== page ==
Formula 1 Insight

Looking Ahead to the French GP
Naturally, all the teams are hopeful after the testing at Jerez and Silverstone last week; it is rare for anyone involved in F1 to be anything less than optimistic. And we could conclude that advances have been made by all, thereby leaving things much as they have been.

The Honda pair, Barrichello and Button

But the return to Europe is traditionally the time for some teams to make greater improvements than others and there are some signs that this may happen again. Renault, in particular, seem quite bullish in their expectations of being competitive with BMW from now on. And Honda are delighted to have found enough to vault them in front of Super Aguri; their blushes may be spared for the rest of the season. If their advantage over SA of a second a lap transfers to other circuits, they should be in there fighting with BMW and Renault - assuming that SA have not slipped from their speed in the first half of the season.

Ferrari have some hope in that the car set the best time at Silverstone but they are being fairly conservative in their predictions. The gap to McLaren may have closed but only the races will tell. And it cannot help that there is strife at home over the Stepney affair. One wonders at the wisdom of Jean Todt's putting his oar into that maelstrom.

McLaren are keeping quiet, perhaps in the hope that the Alonso/Hamilton furore will die down (not much chance of that!) and BMW and Red Bull too are holding their cards close to their chests. But everything speaks of an interesting race in France this weekend, the last to be held at Magny Cours, in all probability.

The season needs a few of the teams to get closer to McLaren. If Renault, BMW, Ferrari and Red Bull can all find those few tenths to be able to challenge the leaders, we might yet avoid a predictable second half of the season. The domination by Hamilton and Alonso may be good for selling newspapers but the fans would prefer to see them having to fight a bit harder for the spoils.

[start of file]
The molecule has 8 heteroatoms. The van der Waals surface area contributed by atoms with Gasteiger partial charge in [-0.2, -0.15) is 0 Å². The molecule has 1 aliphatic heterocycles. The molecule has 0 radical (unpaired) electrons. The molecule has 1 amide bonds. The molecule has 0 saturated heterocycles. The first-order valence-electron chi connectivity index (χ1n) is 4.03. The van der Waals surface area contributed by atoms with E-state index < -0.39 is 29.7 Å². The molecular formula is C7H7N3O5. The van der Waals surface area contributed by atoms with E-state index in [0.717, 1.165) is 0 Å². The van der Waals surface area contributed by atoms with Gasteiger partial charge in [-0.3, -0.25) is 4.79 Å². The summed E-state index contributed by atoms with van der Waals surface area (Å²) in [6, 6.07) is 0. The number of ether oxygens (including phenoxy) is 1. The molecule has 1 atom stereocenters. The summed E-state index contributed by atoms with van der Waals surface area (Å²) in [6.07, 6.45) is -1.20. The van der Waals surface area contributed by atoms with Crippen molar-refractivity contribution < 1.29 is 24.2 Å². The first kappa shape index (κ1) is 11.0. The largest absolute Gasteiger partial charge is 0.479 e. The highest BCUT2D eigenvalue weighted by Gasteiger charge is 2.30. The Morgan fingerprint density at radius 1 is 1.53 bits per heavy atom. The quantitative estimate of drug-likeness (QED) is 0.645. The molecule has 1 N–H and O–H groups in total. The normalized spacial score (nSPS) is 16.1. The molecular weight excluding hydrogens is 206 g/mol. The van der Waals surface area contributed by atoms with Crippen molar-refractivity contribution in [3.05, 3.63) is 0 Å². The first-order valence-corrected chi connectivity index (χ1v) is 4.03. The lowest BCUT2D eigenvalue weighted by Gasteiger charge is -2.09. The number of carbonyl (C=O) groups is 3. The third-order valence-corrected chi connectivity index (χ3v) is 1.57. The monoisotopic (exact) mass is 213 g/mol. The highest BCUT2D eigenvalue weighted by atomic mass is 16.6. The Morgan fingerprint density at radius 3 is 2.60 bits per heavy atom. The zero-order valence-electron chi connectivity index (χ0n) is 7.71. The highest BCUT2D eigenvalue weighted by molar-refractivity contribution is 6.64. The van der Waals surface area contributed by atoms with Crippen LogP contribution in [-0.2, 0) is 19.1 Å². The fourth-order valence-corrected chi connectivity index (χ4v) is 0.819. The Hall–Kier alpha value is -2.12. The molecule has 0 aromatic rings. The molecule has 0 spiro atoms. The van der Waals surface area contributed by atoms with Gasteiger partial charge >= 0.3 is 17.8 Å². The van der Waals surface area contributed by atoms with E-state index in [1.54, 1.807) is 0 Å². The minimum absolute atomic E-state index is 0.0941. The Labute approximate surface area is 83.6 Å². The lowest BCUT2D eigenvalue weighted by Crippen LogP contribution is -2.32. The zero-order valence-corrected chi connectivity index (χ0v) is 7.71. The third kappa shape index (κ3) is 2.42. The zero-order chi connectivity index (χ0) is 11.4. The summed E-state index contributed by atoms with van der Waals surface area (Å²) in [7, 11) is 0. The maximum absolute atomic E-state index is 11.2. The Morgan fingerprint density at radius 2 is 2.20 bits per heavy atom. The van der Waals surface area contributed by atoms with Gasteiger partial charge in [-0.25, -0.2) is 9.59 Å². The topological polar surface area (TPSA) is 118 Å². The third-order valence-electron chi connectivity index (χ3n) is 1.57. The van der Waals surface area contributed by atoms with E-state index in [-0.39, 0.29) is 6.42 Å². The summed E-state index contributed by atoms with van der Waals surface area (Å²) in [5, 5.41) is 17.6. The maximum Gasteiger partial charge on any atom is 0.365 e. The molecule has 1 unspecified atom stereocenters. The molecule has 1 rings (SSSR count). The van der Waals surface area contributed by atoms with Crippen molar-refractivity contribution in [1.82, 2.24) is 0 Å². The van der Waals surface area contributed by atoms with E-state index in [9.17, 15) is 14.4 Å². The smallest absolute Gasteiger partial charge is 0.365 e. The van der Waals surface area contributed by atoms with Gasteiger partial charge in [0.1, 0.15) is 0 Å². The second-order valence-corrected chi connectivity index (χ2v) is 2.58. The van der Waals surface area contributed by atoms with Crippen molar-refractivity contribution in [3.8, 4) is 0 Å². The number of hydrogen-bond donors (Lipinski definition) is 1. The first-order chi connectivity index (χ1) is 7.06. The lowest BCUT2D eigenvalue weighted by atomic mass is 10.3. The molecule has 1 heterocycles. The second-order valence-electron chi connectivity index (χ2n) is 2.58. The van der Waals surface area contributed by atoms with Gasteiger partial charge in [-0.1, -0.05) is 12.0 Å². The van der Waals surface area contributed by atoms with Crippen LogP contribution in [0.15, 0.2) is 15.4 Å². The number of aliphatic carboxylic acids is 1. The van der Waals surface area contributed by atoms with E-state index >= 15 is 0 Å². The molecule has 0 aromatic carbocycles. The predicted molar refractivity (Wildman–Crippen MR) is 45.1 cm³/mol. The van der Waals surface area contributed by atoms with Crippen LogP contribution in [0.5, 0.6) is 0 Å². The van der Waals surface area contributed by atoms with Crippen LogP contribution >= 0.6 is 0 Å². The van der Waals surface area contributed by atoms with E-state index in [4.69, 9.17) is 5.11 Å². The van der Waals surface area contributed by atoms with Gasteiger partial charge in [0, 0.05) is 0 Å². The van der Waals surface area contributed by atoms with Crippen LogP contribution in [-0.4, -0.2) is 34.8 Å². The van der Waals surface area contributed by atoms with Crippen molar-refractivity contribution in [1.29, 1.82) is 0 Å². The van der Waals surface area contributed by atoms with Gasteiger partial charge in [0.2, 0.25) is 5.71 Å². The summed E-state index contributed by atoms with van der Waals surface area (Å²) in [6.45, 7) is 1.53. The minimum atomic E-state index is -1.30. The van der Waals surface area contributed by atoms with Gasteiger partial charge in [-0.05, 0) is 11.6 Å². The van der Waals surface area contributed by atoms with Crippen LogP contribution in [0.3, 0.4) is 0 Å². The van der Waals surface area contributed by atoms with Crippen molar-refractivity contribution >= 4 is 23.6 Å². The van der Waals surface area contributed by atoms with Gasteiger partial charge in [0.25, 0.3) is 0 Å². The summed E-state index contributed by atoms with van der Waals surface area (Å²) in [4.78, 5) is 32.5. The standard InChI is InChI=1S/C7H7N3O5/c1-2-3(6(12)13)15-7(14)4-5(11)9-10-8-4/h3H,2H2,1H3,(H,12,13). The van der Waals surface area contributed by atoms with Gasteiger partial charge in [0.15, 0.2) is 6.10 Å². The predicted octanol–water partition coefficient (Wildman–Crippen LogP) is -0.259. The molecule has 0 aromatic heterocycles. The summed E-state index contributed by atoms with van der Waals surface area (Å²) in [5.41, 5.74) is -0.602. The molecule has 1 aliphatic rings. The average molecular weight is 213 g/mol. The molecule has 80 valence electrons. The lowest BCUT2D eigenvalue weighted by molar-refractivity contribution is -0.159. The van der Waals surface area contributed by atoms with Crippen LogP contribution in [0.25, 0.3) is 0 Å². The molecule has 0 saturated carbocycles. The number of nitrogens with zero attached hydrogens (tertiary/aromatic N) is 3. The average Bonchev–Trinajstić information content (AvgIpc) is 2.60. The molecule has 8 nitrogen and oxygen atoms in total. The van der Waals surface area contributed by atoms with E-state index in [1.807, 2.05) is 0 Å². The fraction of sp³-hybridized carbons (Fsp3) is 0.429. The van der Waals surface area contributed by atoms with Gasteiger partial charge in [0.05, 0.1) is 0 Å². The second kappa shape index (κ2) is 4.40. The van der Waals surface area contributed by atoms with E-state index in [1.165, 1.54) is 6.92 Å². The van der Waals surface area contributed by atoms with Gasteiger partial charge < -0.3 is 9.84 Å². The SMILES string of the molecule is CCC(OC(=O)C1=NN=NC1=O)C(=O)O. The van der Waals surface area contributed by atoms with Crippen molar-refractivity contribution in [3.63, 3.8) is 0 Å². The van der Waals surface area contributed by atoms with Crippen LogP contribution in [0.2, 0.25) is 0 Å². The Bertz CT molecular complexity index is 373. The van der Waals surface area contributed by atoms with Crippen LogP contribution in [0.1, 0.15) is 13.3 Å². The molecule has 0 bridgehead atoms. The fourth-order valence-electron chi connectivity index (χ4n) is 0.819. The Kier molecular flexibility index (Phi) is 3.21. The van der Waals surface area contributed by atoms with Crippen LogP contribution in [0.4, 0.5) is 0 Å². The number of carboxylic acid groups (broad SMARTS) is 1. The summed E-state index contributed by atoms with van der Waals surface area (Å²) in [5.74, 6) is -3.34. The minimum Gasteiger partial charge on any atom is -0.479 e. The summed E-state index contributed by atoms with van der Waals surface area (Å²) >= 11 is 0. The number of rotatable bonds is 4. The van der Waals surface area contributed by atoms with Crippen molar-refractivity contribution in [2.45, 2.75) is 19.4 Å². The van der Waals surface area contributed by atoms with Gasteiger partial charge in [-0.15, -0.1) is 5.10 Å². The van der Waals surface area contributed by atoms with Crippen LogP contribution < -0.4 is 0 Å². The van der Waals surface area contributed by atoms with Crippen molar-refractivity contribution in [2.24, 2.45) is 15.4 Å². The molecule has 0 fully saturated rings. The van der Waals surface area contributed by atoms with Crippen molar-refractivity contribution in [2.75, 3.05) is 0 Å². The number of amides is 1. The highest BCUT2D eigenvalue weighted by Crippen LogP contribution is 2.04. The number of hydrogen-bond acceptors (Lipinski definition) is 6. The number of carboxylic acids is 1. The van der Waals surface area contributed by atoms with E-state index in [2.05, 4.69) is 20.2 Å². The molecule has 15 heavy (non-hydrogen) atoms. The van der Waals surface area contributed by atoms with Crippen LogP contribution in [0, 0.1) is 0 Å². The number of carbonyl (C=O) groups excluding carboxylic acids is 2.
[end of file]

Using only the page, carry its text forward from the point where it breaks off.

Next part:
I must admit that I am unconvinced by Ferrari, however. It looks very much as if all the predictions of internal troubles and a loss of performance after their personnel changes are proving correct. If Ralf is right in his assessment, the key loss this season has been Brawn, rather than Ralf's brother, although I think Keke Rosberg goes a little too far in describing Michael Schumacher as no more than "a garage decoration". Felipe Massa seems to be benefiting from Michael's presence, at least.

Realistically, my hopes lie with BMW; the team looks so efficient, realistic and determined, not getting over-excited about their successes but pressing on inexorably. The drivers, especially, Heidfeld, are very focused this year and keep racking up the points.

Drivers are a problem with Renault, however. In spite of Kovalainen's improvement in North America, he does not seem to be the outstanding talent that we were promised, and Fisichella will always suffer from comparison with his previous team leader, Alonso. It may well be that they need a quicker driver, regardless of any improvements made to the car.

Red Bull need to work on reliability if they are to be seen as genuine contenders. If they get that right, I can see them fighting for podium places. But beating McLaren? I'll believe it when I see it.

Honda get special treatment from me. This year may have been Jenson's last opportunity for the championship (with Hamilton's arrival, that looks a no-brainer) but Honda have managed to screw that up completely. I still hope for a miracle, however, even though it would take a series of McLaren retirements as well as sudden Honda supremacy for Button to be champion. It wouldn't hurt for the press to be reminded that he was once their great Brit hope, after all...


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